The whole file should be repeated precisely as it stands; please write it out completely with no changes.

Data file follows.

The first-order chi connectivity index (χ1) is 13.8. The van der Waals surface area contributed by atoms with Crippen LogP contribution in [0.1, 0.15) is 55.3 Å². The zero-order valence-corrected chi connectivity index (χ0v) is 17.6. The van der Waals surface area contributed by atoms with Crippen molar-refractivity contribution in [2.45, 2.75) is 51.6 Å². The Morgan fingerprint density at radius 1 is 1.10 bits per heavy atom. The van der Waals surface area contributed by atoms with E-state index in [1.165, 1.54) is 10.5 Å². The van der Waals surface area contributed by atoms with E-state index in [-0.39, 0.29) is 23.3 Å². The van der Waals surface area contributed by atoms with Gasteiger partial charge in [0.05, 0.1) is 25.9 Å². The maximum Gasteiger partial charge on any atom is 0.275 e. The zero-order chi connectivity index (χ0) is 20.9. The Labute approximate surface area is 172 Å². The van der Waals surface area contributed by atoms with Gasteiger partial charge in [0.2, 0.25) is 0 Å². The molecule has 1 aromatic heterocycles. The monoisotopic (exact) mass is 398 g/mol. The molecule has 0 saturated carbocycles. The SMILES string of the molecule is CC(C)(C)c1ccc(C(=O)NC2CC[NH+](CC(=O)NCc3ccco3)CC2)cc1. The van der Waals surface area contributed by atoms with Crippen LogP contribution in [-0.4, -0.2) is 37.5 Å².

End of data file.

The first-order chi connectivity index (χ1) is 13.8. The van der Waals surface area contributed by atoms with Crippen LogP contribution in [0.1, 0.15) is 55.3 Å². The zero-order valence-corrected chi connectivity index (χ0v) is 17.6. The van der Waals surface area contributed by atoms with Crippen molar-refractivity contribution in [2.45, 2.75) is 51.6 Å². The Morgan fingerprint density at radius 1 is 1.10 bits per heavy atom. The van der Waals surface area contributed by atoms with E-state index in [1.165, 1.54) is 10.5 Å². The van der Waals surface area contributed by atoms with E-state index in [-0.39, 0.29) is 23.3 Å². The van der Waals surface area contributed by atoms with Gasteiger partial charge in [0.05, 0.1) is 25.9 Å². The maximum Gasteiger partial charge on any atom is 0.275 e. The zero-order chi connectivity index (χ0) is 20.9. The Labute approximate surface area is 172 Å². The van der Waals surface area contributed by atoms with Gasteiger partial charge in [0.2, 0.25) is 0 Å². The molecule has 1 aromatic heterocycles. The monoisotopic (exact) mass is 398 g/mol. The molecule has 0 saturated carbocycles. The SMILES string of the molecule is CC(C)(C)c1ccc(C(=O)NC2CC[NH+](CC(=O)NCc3ccco3)CC2)cc1. The van der Waals surface area contributed by atoms with Crippen LogP contribution in [-0.4, -0.2) is 37.5 Å².